Amazon’s annual Prime Day, a two-day, site-wide sale for paid subscribers, runs today and tomorrow (July 11 and 12). But this year’s event is marred by serious regulatory scrutiny about how the e-commerce giant amassed its subscriber base in the first place.
The US Federal Trade Commission (FTC), the government’s consumer protection watchdog, sued Amazon on June 21. The FTC claimed that Amazon tricked consumers into subscribing to Prime—a $15-per-month service that offers two-day shipping plus access to the company’s streaming video and music services—and made it difficult for them to cancel their subscriptions.
“Amazon tricked and trapped people into recurring subscriptions without their consent, not only frustrating users but also costing them significant money,” Lina Khan, the FTC chair, wrote in a statement. “These manipulative tactics harm consumers and law-abiding businesses alike.”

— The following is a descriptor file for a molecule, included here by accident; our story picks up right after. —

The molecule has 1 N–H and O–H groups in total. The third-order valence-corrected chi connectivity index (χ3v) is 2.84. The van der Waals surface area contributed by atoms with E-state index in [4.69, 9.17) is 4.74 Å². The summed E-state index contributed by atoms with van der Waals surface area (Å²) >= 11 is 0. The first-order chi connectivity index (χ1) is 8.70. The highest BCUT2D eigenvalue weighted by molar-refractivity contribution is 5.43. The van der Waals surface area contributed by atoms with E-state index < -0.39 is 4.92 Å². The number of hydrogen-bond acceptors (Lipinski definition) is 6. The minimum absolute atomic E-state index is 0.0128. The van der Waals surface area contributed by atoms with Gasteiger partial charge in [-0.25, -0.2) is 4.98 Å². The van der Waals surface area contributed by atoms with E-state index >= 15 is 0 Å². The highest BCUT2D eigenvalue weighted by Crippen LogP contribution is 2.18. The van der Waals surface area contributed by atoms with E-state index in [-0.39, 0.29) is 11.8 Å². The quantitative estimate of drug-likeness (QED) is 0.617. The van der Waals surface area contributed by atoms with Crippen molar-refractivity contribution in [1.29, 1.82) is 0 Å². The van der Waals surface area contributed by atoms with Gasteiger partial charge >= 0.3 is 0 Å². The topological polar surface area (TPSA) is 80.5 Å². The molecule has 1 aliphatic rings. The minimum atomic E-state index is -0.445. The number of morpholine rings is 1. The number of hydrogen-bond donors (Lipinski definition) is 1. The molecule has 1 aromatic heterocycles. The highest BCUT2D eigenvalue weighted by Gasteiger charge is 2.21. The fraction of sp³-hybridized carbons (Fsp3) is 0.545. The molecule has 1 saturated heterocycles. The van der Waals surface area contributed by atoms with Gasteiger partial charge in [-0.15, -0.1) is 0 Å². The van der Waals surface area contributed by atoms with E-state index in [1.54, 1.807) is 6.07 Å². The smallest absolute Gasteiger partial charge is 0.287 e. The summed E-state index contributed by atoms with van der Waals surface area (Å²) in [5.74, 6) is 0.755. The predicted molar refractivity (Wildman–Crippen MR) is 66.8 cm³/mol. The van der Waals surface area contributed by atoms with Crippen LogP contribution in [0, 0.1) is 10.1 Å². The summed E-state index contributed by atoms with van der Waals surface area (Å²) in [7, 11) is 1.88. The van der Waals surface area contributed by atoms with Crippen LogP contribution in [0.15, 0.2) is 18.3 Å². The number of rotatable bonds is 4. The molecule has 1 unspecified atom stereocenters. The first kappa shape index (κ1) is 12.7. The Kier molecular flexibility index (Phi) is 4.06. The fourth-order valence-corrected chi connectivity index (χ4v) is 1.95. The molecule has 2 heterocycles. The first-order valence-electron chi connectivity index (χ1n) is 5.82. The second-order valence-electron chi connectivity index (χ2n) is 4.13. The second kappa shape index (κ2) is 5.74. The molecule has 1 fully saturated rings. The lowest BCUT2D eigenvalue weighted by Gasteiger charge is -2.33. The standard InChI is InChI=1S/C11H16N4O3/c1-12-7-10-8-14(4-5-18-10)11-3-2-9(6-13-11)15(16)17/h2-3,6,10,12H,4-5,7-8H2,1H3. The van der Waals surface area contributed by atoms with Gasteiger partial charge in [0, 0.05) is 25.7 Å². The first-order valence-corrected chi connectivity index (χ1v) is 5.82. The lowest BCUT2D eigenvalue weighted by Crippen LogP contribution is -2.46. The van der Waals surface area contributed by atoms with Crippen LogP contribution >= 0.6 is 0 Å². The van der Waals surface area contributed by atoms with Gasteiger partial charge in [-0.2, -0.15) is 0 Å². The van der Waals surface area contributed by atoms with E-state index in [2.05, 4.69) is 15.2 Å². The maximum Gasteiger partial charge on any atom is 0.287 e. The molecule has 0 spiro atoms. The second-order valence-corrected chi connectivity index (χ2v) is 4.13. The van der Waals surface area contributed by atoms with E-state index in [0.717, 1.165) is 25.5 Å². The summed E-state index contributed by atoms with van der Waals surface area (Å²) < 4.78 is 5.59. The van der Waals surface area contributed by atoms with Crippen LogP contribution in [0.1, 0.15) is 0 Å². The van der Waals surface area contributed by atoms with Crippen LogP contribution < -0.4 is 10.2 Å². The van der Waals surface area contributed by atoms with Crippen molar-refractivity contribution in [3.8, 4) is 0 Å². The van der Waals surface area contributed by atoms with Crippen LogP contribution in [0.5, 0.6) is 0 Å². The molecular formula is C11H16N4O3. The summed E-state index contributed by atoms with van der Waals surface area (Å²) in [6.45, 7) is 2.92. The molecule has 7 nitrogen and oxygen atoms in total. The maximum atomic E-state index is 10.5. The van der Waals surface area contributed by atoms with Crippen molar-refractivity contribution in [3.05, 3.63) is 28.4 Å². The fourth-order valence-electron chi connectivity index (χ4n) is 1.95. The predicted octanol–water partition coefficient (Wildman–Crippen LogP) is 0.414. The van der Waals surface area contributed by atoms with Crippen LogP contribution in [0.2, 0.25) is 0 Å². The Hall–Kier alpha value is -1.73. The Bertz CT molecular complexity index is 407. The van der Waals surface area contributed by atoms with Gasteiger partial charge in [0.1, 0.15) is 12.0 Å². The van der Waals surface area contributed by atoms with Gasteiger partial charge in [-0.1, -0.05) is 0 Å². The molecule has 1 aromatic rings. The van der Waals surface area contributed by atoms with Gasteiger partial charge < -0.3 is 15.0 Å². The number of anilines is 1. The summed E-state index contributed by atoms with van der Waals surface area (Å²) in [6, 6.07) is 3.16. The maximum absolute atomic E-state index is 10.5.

The agency said Amazon employed malicious online tactics, known as dark patterns, to coerce people to subscribe—and then keep them subscribed. In response, an Amazon spokesperson said the FTC’s suit is “false on the facts and the law.”
Amazon makes money not only on e-commerce, advertising, and cloud services, but also by extracting fees from customers through Prime, one of the crown jewels of the US subscription economy. For the year prior to April 2023, the company made about $35 billion in revenue on subscriptions, according to its public financial statements.
Hundreds of millions of people subscribe to Prime for its shipping perks or to watch The Marvelous Mrs. Maisel, among other reasons, but the US government says the process to leave this agreement is something out of a Homeric epic.
The FTC seized upon Amazon’s nickname for the Prime cancellation process: Iliad flow, a reference to the ancient Greek poem about the mythic 10-year Trojan War. “Amazon designed the Iliad cancellation process to be labyrinthine,” the agency wrote in its complaint (pdf).